U.S. Army Spc. Valeria Green and Pfc. Demetruis Relaford, veterinary technicians at Marine Corps Air Station Miramar, examine Scooter's vital statistics at the veterinary clinic aboard MCAS Miramar. The Army is the only branch of service that trains veterinary technicians. Photo by Lisa Tourtelot.

U.S. Army Spc. Valeria Green and Pfc. Demetruis Relaford, veterinary technicians at Marine Corps Air Station Miramar, examine Scooter’s vital statistics at the veterinary clinic aboard MCAS Miramar. The Army is the only branch of service that trains veterinary technicians. Photo by Lisa Tourtelot.

Man’s best friend is important, especially to soldiers deployed around the globe.  Military veterinarians keep soldiers’ beloved pets healthy, as well as provide care to the four-legged heroes who have served alongside our soldiers.

Have you ever thought about using a sea lion to help you retrieve something from the ocean, or a dolphin to avoid a sea mine?  Navy vets actually use marine mammals for those purposes.  In fact, they’re so important that there’s a whole program dedicated to it.

A U.S. Air Force F-16 Fighting Falcon flies below a KC-135 Stratotanker while being in-air refueled. The F-16 Fighting Falcon is highly maneuverable and has proven itself in air-to-air combat and air-to-surface attack. U.S. Air Force photo by Staff Sgt. Vernon Young.

A U.S. Air Force F-16 Fighting Falcon flies below a KC-135 Stratotanker while being in-air refueled. The F-16 Fighting Falcon is highly maneuverable and has proven itself in air-to-air combat and air-to-surface attack. U.S. Air Force photo by Staff Sgt. Vernon Young.

Top Gun. Highway to the Danger Zone.  Need I say more?

Being a pilot is one of the most exhilarating careers in the military.  These world-class aviators can fly up to supersonic speeds in highly maneuverable fighter jets while conducting enemy surveillance, search-and-rescue operations and other missions.  They also flying larger aircraft that help refuel, carry cargo and troops, and even drop bombs.

Pilots are self-confident and cool under pressure.  Do you have what it takes to become one? Find out here:  Army | Navy | Air Force

Cybersecurity experts work to alleviate threats to U.S. national security.

Cybersecurity experts work to alleviate threats to U.S. national security.

Have you ever been hacked? It’s definitely not fun to deal with.

Cybersecurity is important to keeping your personal information safe, and some might say the stakes have never been higher for the U.S.   Cyber-terrorism gets more sophisticated every day, which means America needs the best minds to fight what’s become its top strategic threat.

Cybersecurity professionals can be civilians, and they do anything from providing support to combat commanders to defending the Department of Defense’s information network. They’re also responsible for defending the nation’s critical infrastructure and resources.

Just last week, the DoD got special authority to hire 3,000 cybersecurity professionals. For more details, click here.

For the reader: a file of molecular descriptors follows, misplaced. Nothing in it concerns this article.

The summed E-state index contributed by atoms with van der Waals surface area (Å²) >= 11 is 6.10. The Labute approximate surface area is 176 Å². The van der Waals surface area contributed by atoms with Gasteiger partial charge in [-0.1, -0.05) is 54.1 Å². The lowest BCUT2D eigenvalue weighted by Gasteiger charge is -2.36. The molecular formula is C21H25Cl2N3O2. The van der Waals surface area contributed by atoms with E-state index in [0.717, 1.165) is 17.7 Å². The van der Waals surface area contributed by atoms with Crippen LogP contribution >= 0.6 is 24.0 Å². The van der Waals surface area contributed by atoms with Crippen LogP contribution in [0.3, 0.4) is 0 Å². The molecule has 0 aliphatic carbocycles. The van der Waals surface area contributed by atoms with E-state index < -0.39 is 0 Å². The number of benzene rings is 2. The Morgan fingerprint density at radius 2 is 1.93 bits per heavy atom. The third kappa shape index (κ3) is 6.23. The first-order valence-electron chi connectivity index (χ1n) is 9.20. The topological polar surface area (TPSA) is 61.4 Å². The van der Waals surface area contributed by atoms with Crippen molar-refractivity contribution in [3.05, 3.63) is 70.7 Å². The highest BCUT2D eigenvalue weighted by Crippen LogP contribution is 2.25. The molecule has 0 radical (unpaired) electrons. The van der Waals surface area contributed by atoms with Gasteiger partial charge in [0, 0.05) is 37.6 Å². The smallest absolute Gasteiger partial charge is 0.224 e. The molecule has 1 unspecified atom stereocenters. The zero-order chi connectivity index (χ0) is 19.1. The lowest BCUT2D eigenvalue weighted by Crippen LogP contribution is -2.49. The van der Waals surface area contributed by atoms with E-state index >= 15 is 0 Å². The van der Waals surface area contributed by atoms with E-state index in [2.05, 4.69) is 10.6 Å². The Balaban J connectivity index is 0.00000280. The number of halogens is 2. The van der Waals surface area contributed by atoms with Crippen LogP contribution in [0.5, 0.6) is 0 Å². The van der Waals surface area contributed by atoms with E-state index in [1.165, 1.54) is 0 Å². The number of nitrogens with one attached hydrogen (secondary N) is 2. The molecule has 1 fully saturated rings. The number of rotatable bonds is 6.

Expedition 38 Flight Engineers Rick Mastracchio and Mike Hopkins wrapped up a 5-hour, 28-minute spacewalk outside the International Space Station, completing the first in a series of excursions aimed at replacing a degraded ammonia pump module associated with one of the station's two external cooling loops that keeps both internal and external equipment cool.  Photo by NASA.

Expedition 38 Flight Engineers Rick Mastracchio and Mike Hopkins wrapped up a 5-hour, 28-minute spacewalk outside the International Space Station, completing the first in a series of excursions aimed at replacing a degraded ammonia pump module associated with one of the station’s two external cooling loops that keeps both internal and external equipment cool. Photo by NASA.

Let’s be honest – just about every American kid has dreamed of being an astronaut.   Who hasn’t wanted to see Earth in their rear-view mirror and walk through space, searching for life beside ourselves?

If you’re smart, like science and math and can handle a tough physical, you might be one of the lucky few who get to try to find that out.

The possibilities are endless.  Those working at the International Space Station are researching how humans can live and work off Earth for long periods, while NASA is currently developing advanced spacecrafts to send astronauts beyond the moon.

If you think you’re up for it, find out more about being an astronaut at NASA.gov.

Military firefighters work hard to protect lives and property around the world. Photo posted on GoArmy.com.

Military firefighters work hard to protect lives and property around the world. Photo posted on GoArmy.com.

Didn’t think aircraft, submarines and ships catch fire? Well, they do. And someone needs to put them out.

Military firefighters have a huge responsibility to protect lives and expensive equipment, whether it be after a helicopter crashes, during a hazmat incident or when something goes wrong in a submarine under the sea.

Military firefighters get to work around the globe alongside close-knit, well-trained teams who are ready for anything.

If you’re ready to feel the heat in a lucrative globe-trotting career, check out these sites: Navy Emergency, Fire & Rescue | Army | Air Force